White House denies report Trump shared intel with Russian Federation

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They said the information, which had been provided by a USA partner through an intelligence-sharing arrangement, was considered so sensitive that details have been withheld from allies and tightly restricted even within the US government.

But through National Security Advisor HR McMaster, Trump denied the Washington Post's reports. The data he shared was reportedly provided by a USA partner through a sensitive intelligence-sharing arrangement.

Trump, a Republican who has called allegations of links between his presidential campaign and Russian Federation a "total scam", has sharply criticized his 2016 election rival, Democrat Hillary Clinton, for her handling of classified information as secretary of state, when she used a private email server.

According to the Post, Trump appeared to boast about the "great intel" he receives from his aides.

Trump discussed details of the threat that the United States only learned through the espionage partner: how the Islamic State was pursuing a specific plot, how much harm that kind of attack could cause and the specific city in the Islamic State's territory where the USA intelligence partner detected the threat.

Trump is said to have described how the Islamic State was pursuing elements of a specific plot and how much harm that an attack of that magnitude could cause.

The Washington Post story did not say specific sources or methods were discussed, but does cite officials who said Trump revealed the city within ISIS territory where the United States ally had detected the threat Trump had discussed.

"The President and the foreign minister reviewed common threats from terrorist organizations to include threats to aviation", McMaster told The Washington Post.

The Washington Post report Monday led to the latest feeding frenzy. It potentially damages trust that's critical in these kinds of arrangements. "I mean, this shows a complete lack of information about what classified information is and how important".

In April, CNN first reported that U.S. intelligence and law enforcement agencies believed that ISIS and other terrorist organizations had developed new ways to place explosives in laptops and other electronic devices to evade airport security screening methods.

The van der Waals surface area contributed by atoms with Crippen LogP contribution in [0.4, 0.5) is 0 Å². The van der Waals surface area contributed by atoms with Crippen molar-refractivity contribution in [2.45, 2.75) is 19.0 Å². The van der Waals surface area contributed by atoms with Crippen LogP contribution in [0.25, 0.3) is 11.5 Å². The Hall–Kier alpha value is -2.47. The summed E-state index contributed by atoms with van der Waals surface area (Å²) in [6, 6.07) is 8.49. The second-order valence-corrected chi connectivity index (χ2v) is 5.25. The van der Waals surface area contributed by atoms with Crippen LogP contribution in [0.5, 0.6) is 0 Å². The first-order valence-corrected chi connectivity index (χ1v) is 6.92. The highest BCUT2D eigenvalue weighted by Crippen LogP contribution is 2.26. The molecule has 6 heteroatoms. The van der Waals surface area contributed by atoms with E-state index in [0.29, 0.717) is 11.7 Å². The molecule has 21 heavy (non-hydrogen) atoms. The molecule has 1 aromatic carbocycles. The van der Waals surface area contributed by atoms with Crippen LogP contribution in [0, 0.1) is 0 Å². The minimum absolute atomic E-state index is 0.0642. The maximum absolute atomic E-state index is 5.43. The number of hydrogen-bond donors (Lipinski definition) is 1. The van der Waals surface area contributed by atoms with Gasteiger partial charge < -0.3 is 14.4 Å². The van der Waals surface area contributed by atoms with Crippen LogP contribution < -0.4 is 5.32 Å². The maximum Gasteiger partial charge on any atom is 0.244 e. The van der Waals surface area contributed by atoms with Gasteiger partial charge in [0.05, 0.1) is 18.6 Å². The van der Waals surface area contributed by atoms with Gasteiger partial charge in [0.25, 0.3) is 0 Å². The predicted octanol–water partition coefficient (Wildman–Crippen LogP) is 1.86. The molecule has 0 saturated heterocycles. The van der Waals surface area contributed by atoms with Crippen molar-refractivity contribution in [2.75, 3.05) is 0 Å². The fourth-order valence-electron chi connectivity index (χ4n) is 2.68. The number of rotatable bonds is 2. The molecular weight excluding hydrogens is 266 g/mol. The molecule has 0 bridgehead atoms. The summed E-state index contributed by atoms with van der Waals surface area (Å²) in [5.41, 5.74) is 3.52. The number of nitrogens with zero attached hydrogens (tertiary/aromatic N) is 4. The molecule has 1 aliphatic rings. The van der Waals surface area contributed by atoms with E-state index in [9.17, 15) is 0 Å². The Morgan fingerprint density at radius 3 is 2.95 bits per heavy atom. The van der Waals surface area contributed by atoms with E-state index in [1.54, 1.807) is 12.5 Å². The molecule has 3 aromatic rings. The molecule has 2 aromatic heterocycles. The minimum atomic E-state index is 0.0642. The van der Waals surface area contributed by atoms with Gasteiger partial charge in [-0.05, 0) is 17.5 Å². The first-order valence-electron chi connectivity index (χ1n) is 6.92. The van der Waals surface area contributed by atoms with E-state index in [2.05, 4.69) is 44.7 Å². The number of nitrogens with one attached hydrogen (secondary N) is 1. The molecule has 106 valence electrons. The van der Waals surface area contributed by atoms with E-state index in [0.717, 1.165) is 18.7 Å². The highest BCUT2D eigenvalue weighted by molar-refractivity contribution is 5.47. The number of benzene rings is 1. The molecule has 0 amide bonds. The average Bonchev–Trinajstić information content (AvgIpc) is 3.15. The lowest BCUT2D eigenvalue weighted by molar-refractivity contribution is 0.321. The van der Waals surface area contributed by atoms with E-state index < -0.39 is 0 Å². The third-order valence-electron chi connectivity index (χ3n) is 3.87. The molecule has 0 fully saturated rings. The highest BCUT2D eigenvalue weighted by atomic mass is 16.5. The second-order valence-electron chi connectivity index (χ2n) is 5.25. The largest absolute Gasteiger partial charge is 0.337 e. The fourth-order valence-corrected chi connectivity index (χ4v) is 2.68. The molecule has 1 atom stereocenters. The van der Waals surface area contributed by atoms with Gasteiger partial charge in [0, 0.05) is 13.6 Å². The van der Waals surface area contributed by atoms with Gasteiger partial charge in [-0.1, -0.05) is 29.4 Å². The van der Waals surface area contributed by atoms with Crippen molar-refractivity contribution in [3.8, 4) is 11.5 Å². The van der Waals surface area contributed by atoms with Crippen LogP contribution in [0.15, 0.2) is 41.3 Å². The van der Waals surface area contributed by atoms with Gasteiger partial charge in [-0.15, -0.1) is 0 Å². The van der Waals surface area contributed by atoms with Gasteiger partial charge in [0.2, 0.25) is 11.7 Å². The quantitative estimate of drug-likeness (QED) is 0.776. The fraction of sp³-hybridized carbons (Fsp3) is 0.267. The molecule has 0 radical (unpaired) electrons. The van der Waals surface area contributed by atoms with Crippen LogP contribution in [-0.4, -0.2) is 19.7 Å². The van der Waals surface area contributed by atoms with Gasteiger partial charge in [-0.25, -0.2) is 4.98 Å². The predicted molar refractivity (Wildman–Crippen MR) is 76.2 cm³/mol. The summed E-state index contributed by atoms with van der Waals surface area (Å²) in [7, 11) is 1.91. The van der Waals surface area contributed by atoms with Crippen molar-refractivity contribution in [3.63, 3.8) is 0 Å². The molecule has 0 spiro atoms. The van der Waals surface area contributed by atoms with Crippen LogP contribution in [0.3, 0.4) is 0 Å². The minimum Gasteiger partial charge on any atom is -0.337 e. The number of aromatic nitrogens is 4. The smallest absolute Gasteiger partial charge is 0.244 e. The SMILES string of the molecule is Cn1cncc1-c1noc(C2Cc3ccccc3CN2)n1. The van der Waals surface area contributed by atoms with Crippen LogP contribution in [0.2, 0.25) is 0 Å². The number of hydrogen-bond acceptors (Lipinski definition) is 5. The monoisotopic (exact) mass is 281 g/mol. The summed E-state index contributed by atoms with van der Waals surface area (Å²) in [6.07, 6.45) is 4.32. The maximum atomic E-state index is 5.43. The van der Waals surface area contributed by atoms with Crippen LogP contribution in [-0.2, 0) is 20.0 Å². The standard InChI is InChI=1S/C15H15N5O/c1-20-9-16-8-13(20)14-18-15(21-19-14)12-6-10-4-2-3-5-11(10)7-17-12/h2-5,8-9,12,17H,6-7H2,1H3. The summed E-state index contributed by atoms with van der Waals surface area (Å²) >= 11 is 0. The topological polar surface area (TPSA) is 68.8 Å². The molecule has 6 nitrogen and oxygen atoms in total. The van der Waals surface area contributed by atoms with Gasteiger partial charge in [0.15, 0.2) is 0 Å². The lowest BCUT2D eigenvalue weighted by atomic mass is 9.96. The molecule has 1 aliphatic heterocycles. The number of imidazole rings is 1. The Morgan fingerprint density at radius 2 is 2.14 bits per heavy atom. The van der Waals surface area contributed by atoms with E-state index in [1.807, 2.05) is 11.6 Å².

The New York Times also noted that "Trump's disclosure does not appear to have been illegal - the president has the power to declassify nearly anything. It is really frightening for our people, especially the people who managed the relationship in getting the information".

One of the officials said the intelligence discussed by Trump in his meeting with Lavrov was classified "Top Secret" and held in a secure "compartment" to which only a handful of intelligence officials have access. But a photographer from Russian state-media Tass attended the meeting and took photos of a laughing Trump with Lavrov and Kislyak.

But some of the European partners Trump will meet later in his trip have been more skeptical about his policies, including a controversial travel and immigration ban that's been blocked by USA courts. Attorney General Jeff Sessions was forced to recuse himself from any involvement in the FBI's investigations into Russia after it was revealed that he twice met with Kislyak, despite testifying during his confirmation hearing that he had had no contact with Russian officials. He also has stops planned in Israel and the Vatican.

And Deputy National Security Adviser Dina Powell says flatly, "This story is false" and says the president "only discussed the common threats that both countries faced". I was in the room. "It didn't happen", McMaster added without taking any questions.

Tillerson said nature of specific threats was discussed, but sources, methods or military operations were not talked about.

Bob Corker, the Republican head of the Senate Foreign Relations Committee, called the allegations "very, very troubling" if true. The outlet also reported that other members have said they did not get a briefing. Investigators are already probing possible coordination between Trump's campaign and the Russian government, and the president has struggled to shake the issue as he tries to advance his legislative agenda.

"Risking sources and methods is inexcusable, particularly with the Russians", Sen. "There are red lines that even presidents are not supposed to be crossing".

"If the report is true, it is very disturbing", Senate Minority Leader Chuck Schumer said in a statement. "Revealing classified information at this level is extremely risky and puts at risk the lives of Americans and those who gather intelligence for our country". At his rallies, the crowd frequently chanted "Lock her up!"

Let's go back to 2013, when anyone who gave Russian Federation information was a traitor.

On Monday, Ryan spokesman Doug Andres said that, "We have no way to know what was said, but protecting our nation's secrets is paramount".